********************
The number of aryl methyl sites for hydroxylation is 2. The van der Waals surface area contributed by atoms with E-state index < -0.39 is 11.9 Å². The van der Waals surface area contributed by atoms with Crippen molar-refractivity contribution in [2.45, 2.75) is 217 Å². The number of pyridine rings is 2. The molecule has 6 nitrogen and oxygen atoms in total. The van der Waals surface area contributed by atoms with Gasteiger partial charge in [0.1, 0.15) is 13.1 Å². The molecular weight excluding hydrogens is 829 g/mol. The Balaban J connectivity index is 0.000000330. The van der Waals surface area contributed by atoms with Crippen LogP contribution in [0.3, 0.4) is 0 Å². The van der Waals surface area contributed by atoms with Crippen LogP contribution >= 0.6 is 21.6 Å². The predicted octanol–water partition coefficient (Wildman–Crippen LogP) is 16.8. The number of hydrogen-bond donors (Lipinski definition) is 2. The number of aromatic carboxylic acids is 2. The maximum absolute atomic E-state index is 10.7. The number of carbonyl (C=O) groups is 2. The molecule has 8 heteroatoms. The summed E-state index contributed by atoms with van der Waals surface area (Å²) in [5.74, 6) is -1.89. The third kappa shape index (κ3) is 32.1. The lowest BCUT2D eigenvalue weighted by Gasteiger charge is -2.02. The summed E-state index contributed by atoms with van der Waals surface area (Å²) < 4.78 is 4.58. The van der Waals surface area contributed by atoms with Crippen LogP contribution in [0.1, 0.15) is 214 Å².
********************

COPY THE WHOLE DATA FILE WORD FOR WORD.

The number of aryl methyl sites for hydroxylation is 2. The van der Waals surface area contributed by atoms with E-state index < -0.39 is 11.9 Å². The van der Waals surface area contributed by atoms with Crippen molar-refractivity contribution in [2.45, 2.75) is 217 Å². The number of pyridine rings is 2. The molecule has 6 nitrogen and oxygen atoms in total. The van der Waals surface area contributed by atoms with Gasteiger partial charge in [0.1, 0.15) is 13.1 Å². The molecular weight excluding hydrogens is 829 g/mol. The Balaban J connectivity index is 0.000000330. The van der Waals surface area contributed by atoms with Crippen LogP contribution in [0.3, 0.4) is 0 Å². The van der Waals surface area contributed by atoms with Crippen LogP contribution >= 0.6 is 21.6 Å². The predicted octanol–water partition coefficient (Wildman–Crippen LogP) is 16.8. The number of hydrogen-bond donors (Lipinski definition) is 2. The number of aromatic carboxylic acids is 2. The maximum absolute atomic E-state index is 10.7. The number of carbonyl (C=O) groups is 2. The molecule has 8 heteroatoms. The summed E-state index contributed by atoms with van der Waals surface area (Å²) in [5.74, 6) is -1.89. The third kappa shape index (κ3) is 32.1. The lowest BCUT2D eigenvalue weighted by Gasteiger charge is -2.02. The summed E-state index contributed by atoms with van der Waals surface area (Å²) < 4.78 is 4.58. The van der Waals surface area contributed by atoms with Crippen LogP contribution in [0.1, 0.15) is 214 Å².